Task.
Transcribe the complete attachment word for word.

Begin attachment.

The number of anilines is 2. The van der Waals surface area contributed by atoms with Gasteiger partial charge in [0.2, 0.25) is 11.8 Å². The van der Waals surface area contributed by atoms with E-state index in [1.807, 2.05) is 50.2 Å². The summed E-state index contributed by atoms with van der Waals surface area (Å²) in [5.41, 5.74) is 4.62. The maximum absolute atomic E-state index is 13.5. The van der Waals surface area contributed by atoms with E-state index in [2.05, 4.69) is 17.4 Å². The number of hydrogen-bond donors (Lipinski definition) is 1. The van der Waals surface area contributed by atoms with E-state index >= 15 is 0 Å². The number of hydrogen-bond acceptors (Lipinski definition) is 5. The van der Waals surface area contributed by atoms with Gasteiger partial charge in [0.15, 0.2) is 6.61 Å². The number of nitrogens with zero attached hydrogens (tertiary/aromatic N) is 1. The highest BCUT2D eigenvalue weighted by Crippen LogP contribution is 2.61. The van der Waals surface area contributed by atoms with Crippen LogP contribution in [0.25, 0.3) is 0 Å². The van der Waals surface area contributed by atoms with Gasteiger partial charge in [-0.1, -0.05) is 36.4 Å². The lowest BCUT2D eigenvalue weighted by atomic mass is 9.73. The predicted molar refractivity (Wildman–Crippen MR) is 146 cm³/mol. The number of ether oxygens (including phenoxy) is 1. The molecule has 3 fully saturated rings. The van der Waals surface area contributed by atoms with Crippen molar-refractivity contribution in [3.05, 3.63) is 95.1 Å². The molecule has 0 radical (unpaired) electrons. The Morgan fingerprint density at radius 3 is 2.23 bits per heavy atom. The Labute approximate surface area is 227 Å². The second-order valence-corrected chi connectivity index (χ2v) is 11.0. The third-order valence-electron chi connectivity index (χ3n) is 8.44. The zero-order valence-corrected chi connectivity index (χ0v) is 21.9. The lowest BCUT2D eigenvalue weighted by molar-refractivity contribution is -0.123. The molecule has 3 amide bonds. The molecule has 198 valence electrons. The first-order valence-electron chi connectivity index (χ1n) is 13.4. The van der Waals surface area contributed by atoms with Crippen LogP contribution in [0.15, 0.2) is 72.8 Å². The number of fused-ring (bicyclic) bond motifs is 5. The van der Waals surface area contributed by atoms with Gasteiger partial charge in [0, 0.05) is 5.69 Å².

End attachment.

The number of anilines is 2. The van der Waals surface area contributed by atoms with Gasteiger partial charge in [0.2, 0.25) is 11.8 Å². The van der Waals surface area contributed by atoms with E-state index in [1.807, 2.05) is 50.2 Å². The summed E-state index contributed by atoms with van der Waals surface area (Å²) in [5.41, 5.74) is 4.62. The maximum absolute atomic E-state index is 13.5. The van der Waals surface area contributed by atoms with E-state index in [2.05, 4.69) is 17.4 Å². The number of hydrogen-bond donors (Lipinski definition) is 1. The van der Waals surface area contributed by atoms with E-state index >= 15 is 0 Å². The number of hydrogen-bond acceptors (Lipinski definition) is 5. The van der Waals surface area contributed by atoms with Gasteiger partial charge in [0.15, 0.2) is 6.61 Å². The number of nitrogens with zero attached hydrogens (tertiary/aromatic N) is 1. The highest BCUT2D eigenvalue weighted by Crippen LogP contribution is 2.61. The van der Waals surface area contributed by atoms with Crippen LogP contribution in [0.25, 0.3) is 0 Å². The van der Waals surface area contributed by atoms with Gasteiger partial charge in [-0.1, -0.05) is 36.4 Å². The lowest BCUT2D eigenvalue weighted by atomic mass is 9.73. The predicted molar refractivity (Wildman–Crippen MR) is 146 cm³/mol. The number of ether oxygens (including phenoxy) is 1. The molecule has 3 fully saturated rings. The van der Waals surface area contributed by atoms with Crippen molar-refractivity contribution in [3.05, 3.63) is 95.1 Å². The molecule has 0 radical (unpaired) electrons. The Morgan fingerprint density at radius 3 is 2.23 bits per heavy atom. The Labute approximate surface area is 227 Å². The second-order valence-corrected chi connectivity index (χ2v) is 11.0. The third-order valence-electron chi connectivity index (χ3n) is 8.44. The zero-order valence-corrected chi connectivity index (χ0v) is 21.9. The lowest BCUT2D eigenvalue weighted by molar-refractivity contribution is -0.123. The molecule has 3 amide bonds. The molecule has 198 valence electrons. The first-order valence-electron chi connectivity index (χ1n) is 13.4. The van der Waals surface area contributed by atoms with Crippen LogP contribution in [0.15, 0.2) is 72.8 Å². The number of fused-ring (bicyclic) bond motifs is 5. The van der Waals surface area contributed by atoms with Gasteiger partial charge in [0, 0.05) is 5.69 Å².